Be on the lookout. "Walker's Fab 40" begins on Monday.

Walker's weekend mailbag

February, 18, 2012
Let's see what’s in the AFC East mailbag this week.

Daniel Tait from Leesburg, Ga., writes: I keep seeing Riley Reiff in mock drafts going to the Dolphins but the same guys are saying how deep tackle is this year. Why wouldn’t the Dolphins draft a stud DE especially going to a 4-3? Then, get a DT and RT.

James Walker: The Dolphins are hard to get a feel for because they can go in a lot of different directions, Daniel. I don’t think right tackle is the biggest need, but I wrote this week that I’m not fully against it. It’s a big need for the Dolphins and Jake Long is coming off a season-ending bicep injury. The Dolphins need a starter on the right side and potential insurance on the left.

Robert Romano from Florida writes: If the Dolphins won't be able to land Matt Flynn in free agency, would they be better of trading up in the draft for RG3, or take a chance on Peyton Manning?

Walker: Manning is the first option for Miami, Robert. He won’t be on the free-agent market for long, and the Dolphins can’t afford to wait by chasing other players. Once Manning goes off, then it’s time to look to other players like Flynn and Robert Griffin III.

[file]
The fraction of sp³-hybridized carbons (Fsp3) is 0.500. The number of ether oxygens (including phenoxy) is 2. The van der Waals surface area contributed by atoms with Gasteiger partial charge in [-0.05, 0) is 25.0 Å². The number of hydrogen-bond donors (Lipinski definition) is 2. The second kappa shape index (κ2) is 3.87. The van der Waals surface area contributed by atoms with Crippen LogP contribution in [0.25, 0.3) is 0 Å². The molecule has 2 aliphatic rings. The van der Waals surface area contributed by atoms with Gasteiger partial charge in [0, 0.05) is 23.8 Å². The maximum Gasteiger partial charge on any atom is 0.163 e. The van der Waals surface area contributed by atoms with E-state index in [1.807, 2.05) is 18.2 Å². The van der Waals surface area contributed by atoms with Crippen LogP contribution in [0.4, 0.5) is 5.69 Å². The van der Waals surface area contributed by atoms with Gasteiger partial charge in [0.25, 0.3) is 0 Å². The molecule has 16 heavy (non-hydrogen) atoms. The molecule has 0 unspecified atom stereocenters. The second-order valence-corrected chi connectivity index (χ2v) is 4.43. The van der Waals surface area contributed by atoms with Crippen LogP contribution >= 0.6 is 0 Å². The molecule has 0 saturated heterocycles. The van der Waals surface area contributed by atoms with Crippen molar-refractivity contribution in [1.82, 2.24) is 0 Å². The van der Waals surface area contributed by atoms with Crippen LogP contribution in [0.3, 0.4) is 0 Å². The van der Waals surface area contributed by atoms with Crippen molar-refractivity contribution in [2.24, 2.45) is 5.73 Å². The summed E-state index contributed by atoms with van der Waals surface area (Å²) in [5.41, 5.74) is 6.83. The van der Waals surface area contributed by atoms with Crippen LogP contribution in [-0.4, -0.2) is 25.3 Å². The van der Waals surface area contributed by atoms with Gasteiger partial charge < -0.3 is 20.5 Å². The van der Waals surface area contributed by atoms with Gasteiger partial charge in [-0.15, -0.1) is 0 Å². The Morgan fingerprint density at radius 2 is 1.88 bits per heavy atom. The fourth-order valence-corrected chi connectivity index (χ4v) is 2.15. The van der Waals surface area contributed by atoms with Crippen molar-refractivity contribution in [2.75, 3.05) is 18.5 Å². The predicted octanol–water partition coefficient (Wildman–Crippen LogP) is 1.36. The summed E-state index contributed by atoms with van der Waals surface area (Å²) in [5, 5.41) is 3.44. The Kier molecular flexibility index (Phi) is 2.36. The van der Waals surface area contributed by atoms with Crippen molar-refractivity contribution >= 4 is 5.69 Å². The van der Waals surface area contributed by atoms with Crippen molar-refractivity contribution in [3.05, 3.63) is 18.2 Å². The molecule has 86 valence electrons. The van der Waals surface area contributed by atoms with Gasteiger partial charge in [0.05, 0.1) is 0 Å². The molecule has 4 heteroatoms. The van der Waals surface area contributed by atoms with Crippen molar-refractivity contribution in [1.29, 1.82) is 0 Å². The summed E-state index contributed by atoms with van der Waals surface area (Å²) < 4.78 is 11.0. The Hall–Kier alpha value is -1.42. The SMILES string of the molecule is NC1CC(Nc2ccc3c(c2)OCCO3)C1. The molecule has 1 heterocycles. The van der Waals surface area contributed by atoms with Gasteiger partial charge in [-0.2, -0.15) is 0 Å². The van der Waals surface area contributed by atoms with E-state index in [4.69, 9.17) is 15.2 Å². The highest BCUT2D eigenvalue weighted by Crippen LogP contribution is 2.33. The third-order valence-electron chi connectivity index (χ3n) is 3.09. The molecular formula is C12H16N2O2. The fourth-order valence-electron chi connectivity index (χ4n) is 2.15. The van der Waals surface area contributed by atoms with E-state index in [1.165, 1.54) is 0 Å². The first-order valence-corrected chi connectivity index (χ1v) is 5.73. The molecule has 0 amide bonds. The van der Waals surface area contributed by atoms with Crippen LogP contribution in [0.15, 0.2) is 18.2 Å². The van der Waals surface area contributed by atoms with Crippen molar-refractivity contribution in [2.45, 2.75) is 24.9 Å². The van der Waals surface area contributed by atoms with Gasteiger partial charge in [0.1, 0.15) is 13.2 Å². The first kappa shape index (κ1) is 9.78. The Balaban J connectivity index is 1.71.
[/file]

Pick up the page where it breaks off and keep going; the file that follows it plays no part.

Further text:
Preston Smith from South Hadley, Ma., writes: Obviously, the Giants, Ravens and Steelers match up very well against the Patriots. What do the Patriots have to do in terms of personnel to beat these opponents?

Walker: Great question, Preston. It all starts with defense. New England is a offensively dominant team that is very beatable when it can’t score in bunches. The Patriots struggle most when they can’t score in the 30s, and that’s what the Giants, Ravens and Steelers do consistently.

Dan from New Jersey writes: What do you think of Shonn Greene? Do you think the Jets will acquire Trent Richardson? Do you think they would be a good combo?

Walker: I think Greene and Richardson would be a great combo, Dan. Unfortunately it’s not going to happen. Richardson is projected to be a top-10 pick. He could go in the top five. The Jets pick No. 16.

Daniel Rufer from New York, NY, writes: What should the Jets do about Jim Leonhard?